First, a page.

Until he was dismissed amid great controversy, Hastings was : GMAT Critical Reasoning (CR)
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Until he was dismissed amid great controversy, Hastings was

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Director
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Until he was dismissed amid great controversy, Hastings was [#permalink]

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30 Jul 2008, 16:58
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Until he was dismissed amid great controversy, Hastings was considered one of the greatest intelligence agents of all time. It is clear that if his dismissal was justified, then Hastings was either incompetent or else disloyal. Soon after the dismissal, however, it was shown that he had never been incompetent. Thus, one is forced to conclude that Hastings must have been disloyal.

Which one of the following states an assumption upon which the argument depends?

(A) Hastings’s dismissal was justified.
(B) Hastings was a high-ranking intelligence officer.
(C) The dismissal of anyone who was disloyal would be justified.
(D) Anyone whose dismissal was justified was disloyal.
(E) If someone was disloyal or incompetent, then his dismissal was justified.
[Reveal] Spoiler: OA
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Re: Until he was dismissed amid great controversy, Hastings was [#permalink]

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30 Jul 2008, 17:15
hanumayamma wrote:
Until he was dismissed amid great controversy, Hastings was considered one of the greatest intelligence agents of all time. It is clear that if his dismissal was justified, then Hastings was either incompetent or else disloyal. Soon after the dismissal, however, it was shown that he had never been incompetent. Thus, one is forced to conclude that Hastings must have been disloyal.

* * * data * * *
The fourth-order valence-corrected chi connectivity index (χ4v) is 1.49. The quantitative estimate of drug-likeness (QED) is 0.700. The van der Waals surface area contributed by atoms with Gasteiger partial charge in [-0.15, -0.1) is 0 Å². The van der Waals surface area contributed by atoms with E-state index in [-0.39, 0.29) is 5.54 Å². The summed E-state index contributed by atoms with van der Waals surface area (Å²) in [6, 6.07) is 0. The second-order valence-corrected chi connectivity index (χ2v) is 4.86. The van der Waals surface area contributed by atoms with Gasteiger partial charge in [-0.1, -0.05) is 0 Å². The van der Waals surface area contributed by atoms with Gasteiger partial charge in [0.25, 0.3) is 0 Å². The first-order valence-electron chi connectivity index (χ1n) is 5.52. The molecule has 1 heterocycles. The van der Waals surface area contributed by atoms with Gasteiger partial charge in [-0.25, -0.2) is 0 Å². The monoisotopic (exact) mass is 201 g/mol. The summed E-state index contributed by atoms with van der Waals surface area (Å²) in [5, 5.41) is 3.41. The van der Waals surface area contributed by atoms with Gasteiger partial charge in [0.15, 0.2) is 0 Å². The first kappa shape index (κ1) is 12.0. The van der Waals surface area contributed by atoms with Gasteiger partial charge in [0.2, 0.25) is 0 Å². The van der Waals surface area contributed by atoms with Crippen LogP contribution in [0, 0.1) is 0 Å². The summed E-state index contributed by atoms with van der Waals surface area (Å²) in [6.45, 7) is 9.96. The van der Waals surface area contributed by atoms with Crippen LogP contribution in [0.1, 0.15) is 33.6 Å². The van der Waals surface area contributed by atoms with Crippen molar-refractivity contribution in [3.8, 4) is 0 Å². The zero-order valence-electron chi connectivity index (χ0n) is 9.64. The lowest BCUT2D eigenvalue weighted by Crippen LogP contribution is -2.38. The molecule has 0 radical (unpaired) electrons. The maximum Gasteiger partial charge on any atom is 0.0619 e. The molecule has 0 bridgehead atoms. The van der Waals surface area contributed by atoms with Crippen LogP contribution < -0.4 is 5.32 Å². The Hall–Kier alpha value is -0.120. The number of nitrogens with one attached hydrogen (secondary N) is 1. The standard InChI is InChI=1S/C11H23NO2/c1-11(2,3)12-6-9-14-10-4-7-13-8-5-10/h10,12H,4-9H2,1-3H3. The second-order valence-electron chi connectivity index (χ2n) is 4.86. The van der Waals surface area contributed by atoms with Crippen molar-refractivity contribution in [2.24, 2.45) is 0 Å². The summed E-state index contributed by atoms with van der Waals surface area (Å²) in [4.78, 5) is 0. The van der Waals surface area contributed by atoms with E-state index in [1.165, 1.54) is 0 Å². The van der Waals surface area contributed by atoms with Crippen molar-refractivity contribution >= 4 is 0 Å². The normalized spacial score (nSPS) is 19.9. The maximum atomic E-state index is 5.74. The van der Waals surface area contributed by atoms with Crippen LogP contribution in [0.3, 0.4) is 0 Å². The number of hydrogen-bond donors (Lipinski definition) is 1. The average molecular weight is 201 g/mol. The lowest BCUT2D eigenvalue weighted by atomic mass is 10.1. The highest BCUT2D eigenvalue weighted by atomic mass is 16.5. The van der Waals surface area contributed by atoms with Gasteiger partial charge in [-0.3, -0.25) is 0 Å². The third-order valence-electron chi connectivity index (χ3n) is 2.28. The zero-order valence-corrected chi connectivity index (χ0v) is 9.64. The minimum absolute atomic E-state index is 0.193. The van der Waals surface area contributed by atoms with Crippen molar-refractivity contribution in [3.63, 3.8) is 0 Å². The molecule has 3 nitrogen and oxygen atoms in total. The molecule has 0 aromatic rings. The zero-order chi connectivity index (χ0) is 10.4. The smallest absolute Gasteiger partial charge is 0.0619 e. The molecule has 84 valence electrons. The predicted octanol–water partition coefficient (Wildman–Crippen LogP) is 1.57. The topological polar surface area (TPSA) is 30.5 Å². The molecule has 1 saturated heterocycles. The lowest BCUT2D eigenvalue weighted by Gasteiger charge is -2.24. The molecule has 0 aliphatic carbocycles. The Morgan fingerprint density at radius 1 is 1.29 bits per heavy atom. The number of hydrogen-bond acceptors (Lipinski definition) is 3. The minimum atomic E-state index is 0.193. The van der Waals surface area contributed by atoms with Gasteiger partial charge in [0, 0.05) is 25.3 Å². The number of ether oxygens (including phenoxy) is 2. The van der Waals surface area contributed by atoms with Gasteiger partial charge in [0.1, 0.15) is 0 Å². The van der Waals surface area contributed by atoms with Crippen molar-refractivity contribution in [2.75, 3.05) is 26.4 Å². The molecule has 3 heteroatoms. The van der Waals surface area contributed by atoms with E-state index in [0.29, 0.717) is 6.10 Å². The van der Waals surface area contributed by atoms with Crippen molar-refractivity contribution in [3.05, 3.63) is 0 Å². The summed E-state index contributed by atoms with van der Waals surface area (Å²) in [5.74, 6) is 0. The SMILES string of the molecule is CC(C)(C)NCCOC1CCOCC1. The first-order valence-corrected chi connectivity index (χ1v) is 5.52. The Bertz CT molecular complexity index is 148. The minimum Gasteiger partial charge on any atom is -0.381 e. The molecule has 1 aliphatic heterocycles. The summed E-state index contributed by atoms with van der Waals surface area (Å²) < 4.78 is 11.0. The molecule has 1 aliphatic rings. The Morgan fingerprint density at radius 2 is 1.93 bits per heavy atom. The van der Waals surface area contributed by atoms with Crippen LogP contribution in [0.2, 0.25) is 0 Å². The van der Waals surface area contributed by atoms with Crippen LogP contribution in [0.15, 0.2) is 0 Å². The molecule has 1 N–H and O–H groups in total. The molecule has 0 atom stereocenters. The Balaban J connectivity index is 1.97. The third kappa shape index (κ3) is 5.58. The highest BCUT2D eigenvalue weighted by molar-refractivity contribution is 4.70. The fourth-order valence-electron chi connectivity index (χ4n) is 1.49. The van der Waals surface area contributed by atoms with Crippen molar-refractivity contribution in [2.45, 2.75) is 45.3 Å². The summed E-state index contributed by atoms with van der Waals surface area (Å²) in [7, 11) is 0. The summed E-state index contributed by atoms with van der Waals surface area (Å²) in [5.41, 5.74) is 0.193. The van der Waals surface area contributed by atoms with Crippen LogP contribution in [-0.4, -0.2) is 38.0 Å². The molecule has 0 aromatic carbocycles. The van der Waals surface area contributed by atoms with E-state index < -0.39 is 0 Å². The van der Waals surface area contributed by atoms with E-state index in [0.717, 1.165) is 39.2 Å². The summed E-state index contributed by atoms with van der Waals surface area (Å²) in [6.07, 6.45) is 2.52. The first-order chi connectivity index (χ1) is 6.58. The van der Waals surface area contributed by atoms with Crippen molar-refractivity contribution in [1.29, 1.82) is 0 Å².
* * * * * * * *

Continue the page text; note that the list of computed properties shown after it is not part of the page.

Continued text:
IMO C

Which one of the following states an assumption upon which the argument depends?

(A) Hastings’s dismissal was justified.
(B) Hastings was a high-ranking intelligence officer.
(C) The dismissal of anyone who was disloyal would be justified.
(D) Anyone whose dismissal was justified was disloyal.
(E) If someone was disloyal or incompetent, then his dismissal was justified.

Premise: If A (dismissed) then B (incompetent) or C (disloyal)
Conclusion: If not B then C

The assumption should then be if C than A
Only A and C have this reasoning. However, A is mentioned in the passage so IMO C

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Re: Until he was dismissed amid great controversy, Hastings was [#permalink]

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30 Jul 2008, 17:17
Confused between C and E. Will go with C though.
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Re: Until he was dismissed amid great controversy, Hastings was [#permalink]

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30 Jul 2008, 18:03
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hanumayamma wrote:
Until he was dismissed amid great controversy, Hastings was considered one of the greatest intelligence agents of all time. It is clear that if his dismissal was justified, then Hastings was either incompetent or else disloyal. Soon after the dismissal, however, it was shown that he had never been incompetent. Thus, one is forced to conclude that Hastings must have been disloyal.

Which one of the following states an assumption upon which the argument depends?

(A) Hastings’s dismissal was justified.